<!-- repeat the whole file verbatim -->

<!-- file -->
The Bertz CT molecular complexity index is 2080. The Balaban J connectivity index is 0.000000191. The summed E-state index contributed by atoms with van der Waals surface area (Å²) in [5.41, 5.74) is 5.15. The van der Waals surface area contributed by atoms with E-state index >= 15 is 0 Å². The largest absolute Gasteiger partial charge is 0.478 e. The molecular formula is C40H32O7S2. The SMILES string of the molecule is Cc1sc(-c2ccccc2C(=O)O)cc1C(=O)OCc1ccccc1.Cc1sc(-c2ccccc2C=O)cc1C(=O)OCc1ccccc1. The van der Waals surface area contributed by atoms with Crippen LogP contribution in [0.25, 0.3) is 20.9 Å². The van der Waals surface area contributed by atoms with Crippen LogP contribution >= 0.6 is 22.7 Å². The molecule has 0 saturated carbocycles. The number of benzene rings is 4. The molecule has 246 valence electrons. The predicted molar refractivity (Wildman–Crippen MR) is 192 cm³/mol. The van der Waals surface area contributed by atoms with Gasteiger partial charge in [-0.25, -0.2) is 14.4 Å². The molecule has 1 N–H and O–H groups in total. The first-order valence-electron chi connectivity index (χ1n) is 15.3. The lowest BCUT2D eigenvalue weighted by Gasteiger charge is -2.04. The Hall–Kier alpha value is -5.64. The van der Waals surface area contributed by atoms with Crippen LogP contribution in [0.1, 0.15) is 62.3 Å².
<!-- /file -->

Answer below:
The Bertz CT molecular complexity index is 2080. The Balaban J connectivity index is 0.000000191. The summed E-state index contributed by atoms with van der Waals surface area (Å²) in [5.41, 5.74) is 5.15. The van der Waals surface area contributed by atoms with E-state index >= 15 is 0 Å². The largest absolute Gasteiger partial charge is 0.478 e. The molecular formula is C40H32O7S2. The SMILES string of the molecule is Cc1sc(-c2ccccc2C(=O)O)cc1C(=O)OCc1ccccc1.Cc1sc(-c2ccccc2C=O)cc1C(=O)OCc1ccccc1. The van der Waals surface area contributed by atoms with Crippen LogP contribution in [0.25, 0.3) is 20.9 Å². The van der Waals surface area contributed by atoms with Crippen LogP contribution >= 0.6 is 22.7 Å². The molecule has 0 saturated carbocycles. The number of benzene rings is 4. The molecule has 246 valence electrons. The predicted molar refractivity (Wildman–Crippen MR) is 192 cm³/mol. The van der Waals surface area contributed by atoms with Gasteiger partial charge in [-0.25, -0.2) is 14.4 Å². The molecule has 1 N–H and O–H groups in total. The first-order valence-electron chi connectivity index (χ1n) is 15.3. The lowest BCUT2D eigenvalue weighted by Gasteiger charge is -2.04. The Hall–Kier alpha value is -5.64. The van der Waals surface area contributed by atoms with Crippen LogP contribution in [0.1, 0.15) is 62.3 Å².